Under the terms of the Treaty of the Hague or Hague Treaty of 16 May 1795, the Dutch Republic ceded Maastricht, Venlo, Flanders and Limburg to France, which was allowed to station a garrison at Flushing. This painting illustrates the arrival of the French troops at Flushing between July and December 1795. The transports are of the poon type, one of the most common vessels in Zeeland waters in this period.
Marine painter David Kleyne was the scion of a clan of executioners, yet the largest family of headsmen that ever set ground in the Netherlands. His father Hendrik took the position of hangman in Bergen op Zoom, in succession of his father-in-law. David’s uncles, great uncles, cousins and nephews used to torture and carry out death sentences against a day wage of six guilders. They operated through the whole of the Netherlands: Haarlem, The Hague, Breda, ’s-Hertogenbosch and Flushing. Mentioning the name ‘Kleyne’ was often enough force to extort confessions from a suspect.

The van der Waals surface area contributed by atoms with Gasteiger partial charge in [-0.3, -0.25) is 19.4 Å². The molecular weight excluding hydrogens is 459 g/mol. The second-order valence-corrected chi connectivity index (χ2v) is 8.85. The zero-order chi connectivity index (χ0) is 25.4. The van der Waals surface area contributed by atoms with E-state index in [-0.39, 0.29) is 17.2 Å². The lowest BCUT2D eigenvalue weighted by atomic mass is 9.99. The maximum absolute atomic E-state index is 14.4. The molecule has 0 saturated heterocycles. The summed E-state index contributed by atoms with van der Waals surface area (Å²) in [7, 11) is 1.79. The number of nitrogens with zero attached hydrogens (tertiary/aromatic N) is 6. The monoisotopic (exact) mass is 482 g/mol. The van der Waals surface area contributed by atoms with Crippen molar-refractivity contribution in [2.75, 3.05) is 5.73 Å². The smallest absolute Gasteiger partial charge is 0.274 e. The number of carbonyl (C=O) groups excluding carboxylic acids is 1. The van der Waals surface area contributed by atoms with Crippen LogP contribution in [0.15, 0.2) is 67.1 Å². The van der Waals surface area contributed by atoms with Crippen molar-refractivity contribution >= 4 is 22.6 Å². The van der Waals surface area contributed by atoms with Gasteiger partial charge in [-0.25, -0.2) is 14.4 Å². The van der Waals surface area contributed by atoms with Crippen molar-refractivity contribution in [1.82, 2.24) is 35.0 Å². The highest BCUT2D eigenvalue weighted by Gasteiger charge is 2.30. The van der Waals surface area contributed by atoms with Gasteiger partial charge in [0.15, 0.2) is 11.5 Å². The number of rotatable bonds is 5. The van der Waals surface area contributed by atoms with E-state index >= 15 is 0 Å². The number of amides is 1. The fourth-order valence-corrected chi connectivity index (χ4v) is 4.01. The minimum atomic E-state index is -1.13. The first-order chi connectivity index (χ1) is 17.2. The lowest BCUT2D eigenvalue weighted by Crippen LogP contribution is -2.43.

However, scourge and executioner’s sword were not desired by the young David. With the death of his father, he recommends his cousin to take the position of executioner. Choosing the life of a Master Painter, David had to be content with a remote income. He accepted work as a wallpaper painter and he presumably assisted Jan van Os in painting marines. His work is distinguished by a keen observation of ships. With his death in 1805 he left a booklet containing ‘A collection of […] vessels of different Types / drawn by the sea and ship painter D. Kleyne’. Some of the drawings from this album are kept in the Maritime Museum of Rotterdam. Altogether the collection is an important document for interpreting the different types of ships in use around 1800. David Kleyne and his fellow townsman Engel Hoogerheyden are considered the most important chroniclers of Zeeland’s maritime history around 1800.